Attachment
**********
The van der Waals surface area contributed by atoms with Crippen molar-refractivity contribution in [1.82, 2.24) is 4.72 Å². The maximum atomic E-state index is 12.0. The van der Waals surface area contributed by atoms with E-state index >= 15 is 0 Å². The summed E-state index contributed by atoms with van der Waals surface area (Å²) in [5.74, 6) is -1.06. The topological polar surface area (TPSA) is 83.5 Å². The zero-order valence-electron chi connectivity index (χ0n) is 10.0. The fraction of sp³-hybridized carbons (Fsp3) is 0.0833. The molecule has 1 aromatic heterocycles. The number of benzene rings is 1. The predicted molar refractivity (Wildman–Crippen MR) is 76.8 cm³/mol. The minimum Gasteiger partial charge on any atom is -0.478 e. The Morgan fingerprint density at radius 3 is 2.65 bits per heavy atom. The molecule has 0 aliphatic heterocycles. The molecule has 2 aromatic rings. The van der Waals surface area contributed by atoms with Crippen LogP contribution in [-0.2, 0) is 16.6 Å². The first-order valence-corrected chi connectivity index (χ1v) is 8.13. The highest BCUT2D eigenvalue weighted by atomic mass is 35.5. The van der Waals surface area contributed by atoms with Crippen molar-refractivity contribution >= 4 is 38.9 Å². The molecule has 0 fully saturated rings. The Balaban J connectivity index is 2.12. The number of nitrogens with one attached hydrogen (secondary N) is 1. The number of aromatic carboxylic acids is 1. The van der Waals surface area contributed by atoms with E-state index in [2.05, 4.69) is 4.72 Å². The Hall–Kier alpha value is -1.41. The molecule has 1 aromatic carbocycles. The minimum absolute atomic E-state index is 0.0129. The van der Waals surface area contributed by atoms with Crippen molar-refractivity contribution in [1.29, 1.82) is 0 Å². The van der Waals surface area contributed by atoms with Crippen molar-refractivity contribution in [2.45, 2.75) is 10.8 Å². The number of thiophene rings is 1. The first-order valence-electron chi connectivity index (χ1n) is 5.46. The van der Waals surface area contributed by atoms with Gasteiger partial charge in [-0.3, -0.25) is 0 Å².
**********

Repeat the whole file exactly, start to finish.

The van der Waals surface area contributed by atoms with Crippen molar-refractivity contribution in [1.82, 2.24) is 4.72 Å². The maximum atomic E-state index is 12.0. The van der Waals surface area contributed by atoms with E-state index >= 15 is 0 Å². The summed E-state index contributed by atoms with van der Waals surface area (Å²) in [5.74, 6) is -1.06. The topological polar surface area (TPSA) is 83.5 Å². The zero-order valence-electron chi connectivity index (χ0n) is 10.0. The fraction of sp³-hybridized carbons (Fsp3) is 0.0833. The molecule has 1 aromatic heterocycles. The number of benzene rings is 1. The predicted molar refractivity (Wildman–Crippen MR) is 76.8 cm³/mol. The minimum Gasteiger partial charge on any atom is -0.478 e. The Morgan fingerprint density at radius 3 is 2.65 bits per heavy atom. The molecule has 0 aliphatic heterocycles. The molecule has 2 aromatic rings. The van der Waals surface area contributed by atoms with Crippen LogP contribution in [-0.2, 0) is 16.6 Å². The first-order valence-corrected chi connectivity index (χ1v) is 8.13. The highest BCUT2D eigenvalue weighted by atomic mass is 35.5. The van der Waals surface area contributed by atoms with Crippen molar-refractivity contribution >= 4 is 38.9 Å². The molecule has 0 fully saturated rings. The Balaban J connectivity index is 2.12. The number of nitrogens with one attached hydrogen (secondary N) is 1. The number of aromatic carboxylic acids is 1. The van der Waals surface area contributed by atoms with E-state index in [2.05, 4.69) is 4.72 Å². The Hall–Kier alpha value is -1.41. The molecule has 1 aromatic carbocycles. The minimum absolute atomic E-state index is 0.0129. The van der Waals surface area contributed by atoms with Crippen molar-refractivity contribution in [1.29, 1.82) is 0 Å². The van der Waals surface area contributed by atoms with Crippen molar-refractivity contribution in [2.45, 2.75) is 10.8 Å². The number of thiophene rings is 1. The first-order valence-electron chi connectivity index (χ1n) is 5.46. The van der Waals surface area contributed by atoms with Gasteiger partial charge in [-0.3, -0.25) is 0 Å².